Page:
These sorts of reactions are exactly what the museum and the artist have been hoping for.

Spinning Sound Into Something You Can Hold

Hamilton also introduced the teens to vinyl records. For a lot of them they were like foreign, ancient artifacts. They listened to 78s and 45s and heard artists including the Andrews Sisters, Etta James and Bing Crosby for the first time. The artist recorded that, too.

Ultimately, Hamilton documented the community groups in action, doing what they normally do together when they meet. Then she had their sounds made into LPs with their photos and artwork emblazoned on them.

Album covers from the "Sound Lab" project. (Robin Lubbock/WBUR)
Album covers from the "Sound Lab" project. (Robin Lubbock/WBUR)

Juliana performed a monologue in front of her friends in drama club. She wrote it from the point of view of a woman in a painting at a museum. We listened to her album in the museum's concert hall.

“Adore me please, that's all I have to live for. What do you see when you look at me? Am I pretty enough for you? Do you like what you see? I can be more thinner. I can even be more paler. Anything, please! Take pictures. You with the sketchbook — yes, you! Draw me, love me! Do you like my dress? You should draw me thinner, more beautiful, please. Don’t leave. Please.”

The applause from her teacher and peers faded as the needle reached the end of the track.

Juliana and her drama club friend Craig hadn't heard these albums from their lives until this very moment. They hugged each other and laughed. Juliana gasped, “Oh my god! I’m just speechless, oh my god. That was the very first time I heard myself through audio, and I’m just bashful and blushing all over.” Then she added, “I just look back on myself before joining drama club, and I would never have imagined me getting this far. I just have so much to be thankful for.”

Both Juliana and Craig say listening to themselves on these albums is like pressing rewind back to the day when Hamilton recorded their monologues. Listening together is making them appreciate their drama club experience in a new way.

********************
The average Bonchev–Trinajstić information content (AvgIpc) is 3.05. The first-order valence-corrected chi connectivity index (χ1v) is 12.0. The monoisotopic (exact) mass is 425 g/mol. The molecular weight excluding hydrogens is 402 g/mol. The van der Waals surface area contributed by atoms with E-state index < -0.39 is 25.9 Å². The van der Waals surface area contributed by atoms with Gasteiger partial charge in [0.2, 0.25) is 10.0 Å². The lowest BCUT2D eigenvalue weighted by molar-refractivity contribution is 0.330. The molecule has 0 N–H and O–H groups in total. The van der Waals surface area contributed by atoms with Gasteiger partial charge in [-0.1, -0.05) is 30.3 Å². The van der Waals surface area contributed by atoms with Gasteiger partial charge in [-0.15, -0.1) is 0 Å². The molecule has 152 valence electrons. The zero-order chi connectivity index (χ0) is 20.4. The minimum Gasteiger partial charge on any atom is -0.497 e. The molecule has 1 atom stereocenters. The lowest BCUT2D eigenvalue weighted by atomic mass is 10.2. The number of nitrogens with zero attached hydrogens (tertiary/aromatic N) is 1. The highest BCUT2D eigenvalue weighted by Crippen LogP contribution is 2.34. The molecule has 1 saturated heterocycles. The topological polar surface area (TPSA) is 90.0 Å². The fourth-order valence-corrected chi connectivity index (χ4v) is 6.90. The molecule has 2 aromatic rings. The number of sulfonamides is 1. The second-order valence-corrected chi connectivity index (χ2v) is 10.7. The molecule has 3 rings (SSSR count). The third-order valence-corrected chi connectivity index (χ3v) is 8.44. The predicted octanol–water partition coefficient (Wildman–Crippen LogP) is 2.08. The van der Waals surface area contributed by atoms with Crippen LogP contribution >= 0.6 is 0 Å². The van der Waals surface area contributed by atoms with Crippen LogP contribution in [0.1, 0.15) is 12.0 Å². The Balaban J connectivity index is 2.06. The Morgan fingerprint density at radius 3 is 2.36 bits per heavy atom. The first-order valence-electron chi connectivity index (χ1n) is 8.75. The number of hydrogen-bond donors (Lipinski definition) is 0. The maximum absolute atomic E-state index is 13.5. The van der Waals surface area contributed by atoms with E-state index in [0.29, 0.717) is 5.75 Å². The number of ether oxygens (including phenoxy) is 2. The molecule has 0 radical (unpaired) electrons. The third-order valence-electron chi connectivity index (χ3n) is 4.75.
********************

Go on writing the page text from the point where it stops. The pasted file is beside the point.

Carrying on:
“I probably wouldn’t be as emotional as I am right now if I listened to it at home all by myself,” Craig said. Then Juliana added, “We learned a lot about each other. I’m just grateful to have you as a friend, bro.” Craig nodded and said, “Same here, Julie. Same here.”

Pereira and Cummings watch Craig's disk spinning, and they listen to his recording for the first time. (Robin Lubbock/WBUR)
Pereira and Cummings watch Craig's disk spinning, and they listen to his recording for the first time. (Robin Lubbock/WBUR)

Hamilton says what just transpired is like a dream come true. “I really wanted to make this piece about the participants,” she said. “I really wanted to let the community group we worked with shine.”

When I asked community engagement director Rhea Vedro why the Gardner wanted to create the Sound Lab she said, “It’s a place that has a certain amount of cache, and so as soon as you bring community groups that are doing good work to these spaces we’re able to lend cache to what they’re doing, and they’re able to lend real life knowledge about what’s important to people to the museum as we think about interpretation, as we think about programming, so it’s really important.”

Vinyl spins on the "Sound Lab" turntable, surrounded by albums designed by students. (Robin Lubbock/WBUR)
Vinyl spins on the "Sound Lab" turntable, surrounded by albums designed by students. (Robin Lubbock/WBUR)

Artist Elisa Hamilton chose albums because she wanted to make the community groups' sounds into objects people could see, hold and play on a turntable. Now visitors can spin the teens' records at listening stations set up in the Gardner Museum's concert hall.

When the “Sound Lab” is over the specially designed albums and turntables will be donated to the community groups that made them. Hamilton hopes the archive she helped them start will continue to grow.

Juliana admits she's a little nervous about having people listen to her monologue, but she hopes they will have the same sort of realizations she's had.

“I just feel like we take listening for granted,” she mused, “and I think with this project it made me realize there’s a lot to listen to. It’s not just listening to the latest pop song on the radio — it’s also listening outside you window, and that’s their own music. That’s nature’s music. That’s life’s music.”

Which is music we can all find every day.


Elisa Hamilton's "Sound Lab" is up at the Isabella Stewart Museum through March 18. The participating teens will be on site for the next two Saturdays. "Sound Lab" is part of the museum's new exhibition, “Listen Hear, The Art of Sound,” which is open through Sept. 5.

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This segment aired on March 9, 2017.

Andrea Shea Twitter Senior Arts Reporter
Andrea Shea is WBUR's arts reporter.